It’s no surprise that “Despicable Me” is beating everything at the box office. People go to the movies to feel good, be entertained and keep their kids occupied for a couple hours? They don't want to watch the end of the world and people suffer? What a concept, Hollywood. A movie like “Despicable Me 2”, the squeal to the hit “Despicable Me”, works because of it’s characters. They are really lovable and hard to hate, despite the title. Maybe that’s the joke at the center of the “Despicable Me” films, that a villain’s heart is melted by three little orphan girls who appoint him their dad. It’s a pretty basic set up for a kid’s film. I would say “Despicable Me 2” is basically cute. Though, the returning screenwriters from the first film add a lot of heart to this film’s script by laying out the whole idea that Gru (Steve Carrell) is basically a lonely guy. For an animated character in a kid’s film, they spend a lot of time making him relatable as he used to want to take over the world, and basically be the bad guy. In a way, the film is also about getting older. Now, he’s a single dad with three adopted daughters and the soccer moms around him try to set him up. His daughters wonder why he can’t seem to get out there, as we see a flashback of him trying to give a flower to a girl in elementary school but instead her yelling at him after he mistakenly touches her arm.
The film has all the things from the last film. His mad scientist friend, his minions, yellow creatures that talk in gibberish and the big creepy house they live in surrounded by a suburb. The filmmakers have a lot of fun with these minions, silly little yellow creatures that follow their leader around, with a ton of jokes of them being basically silly. Them falling down, them dressing up, them on bikes and running for ice cream. At times, it can be a bit much with the minions, but it’s okay because that’s the kind of film this is. So, Gru is recruited by an anti villain league who want him to go undercover as a shop owner in the local mall to get an evil formula that has been stolen. There he gets paired with the ultra cute (is okay to describe a cartoon character as really cute?) Lucy (Kristen Wiig). It’s a little predictable that she will get together with Gru. While at the mall, Gru meets Edurado, a Mexican guy who runs a restaurant. Gru suspects him as the villain, because he looks like a villain El Macho, a Mexican wrestler and villain who faked his own death.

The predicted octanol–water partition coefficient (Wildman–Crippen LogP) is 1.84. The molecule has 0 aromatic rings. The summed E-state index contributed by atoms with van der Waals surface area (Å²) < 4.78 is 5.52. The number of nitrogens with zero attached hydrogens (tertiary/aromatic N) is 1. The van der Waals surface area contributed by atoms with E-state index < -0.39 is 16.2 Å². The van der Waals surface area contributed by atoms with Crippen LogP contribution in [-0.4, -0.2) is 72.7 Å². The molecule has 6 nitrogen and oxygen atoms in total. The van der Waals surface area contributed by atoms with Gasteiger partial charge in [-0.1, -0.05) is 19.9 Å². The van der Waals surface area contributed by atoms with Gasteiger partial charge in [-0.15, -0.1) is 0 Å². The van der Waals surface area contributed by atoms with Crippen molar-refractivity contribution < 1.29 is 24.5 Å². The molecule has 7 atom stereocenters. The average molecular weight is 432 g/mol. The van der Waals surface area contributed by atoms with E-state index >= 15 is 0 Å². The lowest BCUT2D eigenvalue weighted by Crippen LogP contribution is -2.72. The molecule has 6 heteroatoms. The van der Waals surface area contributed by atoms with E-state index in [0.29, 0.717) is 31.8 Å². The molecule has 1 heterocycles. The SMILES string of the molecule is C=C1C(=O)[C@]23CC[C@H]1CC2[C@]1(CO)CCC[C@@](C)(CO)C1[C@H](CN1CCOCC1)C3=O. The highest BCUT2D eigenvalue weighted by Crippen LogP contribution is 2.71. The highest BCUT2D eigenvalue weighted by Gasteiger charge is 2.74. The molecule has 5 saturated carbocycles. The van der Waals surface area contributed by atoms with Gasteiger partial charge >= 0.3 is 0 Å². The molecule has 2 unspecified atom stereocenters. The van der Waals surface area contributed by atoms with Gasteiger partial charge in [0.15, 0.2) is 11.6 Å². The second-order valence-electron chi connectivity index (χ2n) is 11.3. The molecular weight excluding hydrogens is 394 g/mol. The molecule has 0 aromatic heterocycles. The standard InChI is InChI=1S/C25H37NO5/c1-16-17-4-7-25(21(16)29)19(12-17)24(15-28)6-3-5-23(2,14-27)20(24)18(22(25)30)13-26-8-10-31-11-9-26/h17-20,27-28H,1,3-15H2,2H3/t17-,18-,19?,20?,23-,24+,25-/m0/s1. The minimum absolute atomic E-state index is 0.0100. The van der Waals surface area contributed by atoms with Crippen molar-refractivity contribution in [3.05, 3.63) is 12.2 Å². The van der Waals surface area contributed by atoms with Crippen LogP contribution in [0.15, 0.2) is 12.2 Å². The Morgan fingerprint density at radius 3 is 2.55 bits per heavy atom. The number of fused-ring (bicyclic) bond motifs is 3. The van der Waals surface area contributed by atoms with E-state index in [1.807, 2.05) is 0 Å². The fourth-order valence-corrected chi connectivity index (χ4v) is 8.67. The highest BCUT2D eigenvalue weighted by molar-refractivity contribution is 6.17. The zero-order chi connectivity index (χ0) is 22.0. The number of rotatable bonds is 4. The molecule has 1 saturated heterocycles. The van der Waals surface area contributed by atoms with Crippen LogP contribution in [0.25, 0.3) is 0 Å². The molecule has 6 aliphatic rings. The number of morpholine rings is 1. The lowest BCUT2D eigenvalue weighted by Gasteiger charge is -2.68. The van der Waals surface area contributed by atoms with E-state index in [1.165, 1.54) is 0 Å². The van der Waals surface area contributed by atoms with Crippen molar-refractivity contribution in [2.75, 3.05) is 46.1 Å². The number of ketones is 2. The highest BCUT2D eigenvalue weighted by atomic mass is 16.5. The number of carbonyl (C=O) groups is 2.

The movie spends a surprising amount of time with Gru resisting dating, until he falls in love with Lucy. So, the film goes back and fourth between Gru tracking down this villain and his relationship with Lucy. Meanwhile, the oldest of his daughters, Margo (Miranda Cosgrove) falls for the teenage son of the villain. Gru seems more horrified by this than he is by the evildoer’s plan, and it’s relatable for any guy with a daughter.
The voice acting in this film is pretty top notch. Steve Carrell and Kristen Wiig sound like a believable couple, and Gru’s kids sound believable too. I believed in the way these characters were speaking, and I like Gru’s accent.
The animation is well done, and the jokes are hit or miss, but the characters are lovable and it’s a well-done kids film with some nice jokes for the parents in the audience. It’s a cute film, and not a bad squeal. Steve Carrell’s Gru made me think a bit about another character he played in other movies and TV shows. Steve Carrell is good at playing the lovable loser, weather he is live action or animated. Michael Scott and Gru have more in common than one thinks.